- Link performs two slashes before him, then three spins to the side before sheathing the sword on his back. He does it in the cut scenes after six of the eight dungeon bosses (and two minibosses), but he'll also do it if the player manually resheathes immediately after clearing an area of enemies. It also appears as one of Link's taunts in Super Smash Bros. Brawl.
- Darknuts from the same game will swing the scabbard off their longswords after they toss their One Handed Zweihanders when you strip them of all their armor. The scabbard can actually strike Link for light damage.
- Vergil and Dante of Devil May Cry sheathe the Yamato in odd ways after performing its aerial attack. After performing his aerial rave move, Vergil moves the sword and its sheath behind him at hip level, sheathing the sword behind his back horizontally, the same form was used by Dante in homage to his brother once acquiring Yamato. Naturally, they're able to do this with flawless precision in less than half a second. Vergil, the weapon's original owner, also has variants of his sheathing technique in holding the sheathe behind him, moves the sword over his head and drops it directly down into the sheath after decimating a Hell Abyss ambush. He also sheathes Yamato in the same way as he does with his aerial rave technique — behind him at hip-level — after confronting Beowulf. Vergil does the same behind-the-back sheathing in his Ultimate Marvel vs. Capcom 3 victory animation.
- Jin has a behind-the-back katana-sheathing after his CT Astral Heat which is practically identical to Vergil's, as described above.
- Sengoku Basara:
- Keiji Maeda, whose BFS sheath descends from the heavens and lands perfectly over the blade after the end of each battle (with the implications that he threw it away at the beginning and can summon it back at will).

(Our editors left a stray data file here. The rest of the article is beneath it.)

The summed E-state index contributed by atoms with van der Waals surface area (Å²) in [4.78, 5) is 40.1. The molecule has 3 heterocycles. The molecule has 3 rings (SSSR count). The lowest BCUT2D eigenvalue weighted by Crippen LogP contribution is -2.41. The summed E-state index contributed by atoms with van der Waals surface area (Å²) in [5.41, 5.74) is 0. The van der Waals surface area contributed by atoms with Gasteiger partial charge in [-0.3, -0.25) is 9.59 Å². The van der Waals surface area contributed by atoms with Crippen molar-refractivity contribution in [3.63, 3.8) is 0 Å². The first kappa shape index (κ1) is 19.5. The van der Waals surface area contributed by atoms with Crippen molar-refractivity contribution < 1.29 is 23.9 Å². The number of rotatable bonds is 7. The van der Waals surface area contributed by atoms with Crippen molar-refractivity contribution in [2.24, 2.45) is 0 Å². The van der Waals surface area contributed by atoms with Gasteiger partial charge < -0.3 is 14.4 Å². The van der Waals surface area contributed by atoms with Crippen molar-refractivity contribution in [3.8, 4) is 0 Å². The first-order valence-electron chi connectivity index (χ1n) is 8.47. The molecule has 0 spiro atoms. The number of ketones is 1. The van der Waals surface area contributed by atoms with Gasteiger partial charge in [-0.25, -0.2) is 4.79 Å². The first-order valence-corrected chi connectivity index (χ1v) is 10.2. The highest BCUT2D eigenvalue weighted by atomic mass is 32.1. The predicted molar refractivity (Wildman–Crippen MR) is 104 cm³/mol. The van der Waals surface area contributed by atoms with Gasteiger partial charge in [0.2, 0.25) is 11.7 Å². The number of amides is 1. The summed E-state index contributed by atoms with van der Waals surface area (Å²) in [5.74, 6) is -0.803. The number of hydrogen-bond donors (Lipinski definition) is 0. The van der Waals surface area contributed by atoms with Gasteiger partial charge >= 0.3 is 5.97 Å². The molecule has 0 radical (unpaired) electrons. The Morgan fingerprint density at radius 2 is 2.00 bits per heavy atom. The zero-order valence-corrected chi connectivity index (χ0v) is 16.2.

- Mitsunari has a tendency to pretty much throw his sword back into its sheath, due to his less-than-reverent attitude towards it.
- Patroklos of Soul Calibur V has his sword's sheath built into his shield. He basically sheathes it by stabbing at his hand and missing.
- Honedge from Pokémon X and Y is a Steel/Ghost sword that comes with a sheath. When in battle, it unsheathes itself using the prehensile tassel on its handle, and holds it during the fight.
- Witchers in The Witcher wear their swords across the back and it's stated that witchers are the only ones who really do so. In the games, they wear both swords with the hilt over the right shoulder, except in the first game, where they're crossed.
- Final Fantasy XIII: Lightning straddles the line between this trope and Unorthodox Holstering; her gunblade is stored in firearm mode, but during combat she keeps it in sword mode except for certain attacks. Consequently, a few cutscenes have her drawing it and switching it to blade in a flashy manner for intimidation.
- In Avatar: The Last Airbender, Piandao, Sokka's sword instructor, has his butler throw the sheath to him and he catches it by holding the blade out and letting the sheath slide on—while he was blinded by sand thrown in his eyes, no less.
- Adventure Time's tiny cat assassin Me-mow draws her sword by vomiting it out her mouth.
- Wakfu: With his introduction in the first episode of Season 2, Remington Smith shows off his skills by sending his Shushu dagger twirling in the air before landing straight in its sheath.
- According to Samurai experts, female samurai and ninjas in old Japan exploited a very natural place to hide a Weapon of Last Resort, usually a long knife — in a suitably shaped sheath, naturally. Given the difficulty of extracting it whilst wearing the required layers of formal clothing and kimonos, the circumstances in which this dagger could be employed would be limited — and possibly very effective.
- Although frequently worn on the back in most games and popular culture, in reality swords were almost never worn on the back except for rudimentary transport. Unless using an improbably short and dangerous scabbard, a sword worn on the back cannot be any longer than the arm of its wielder or else it could never be drawn without first taking it off of the back. There are interesting ways to work around this problem, such as a sheath that is partially open-sided, but this would introduce rattling and exposure to the elements that would be unwelcome in actual use.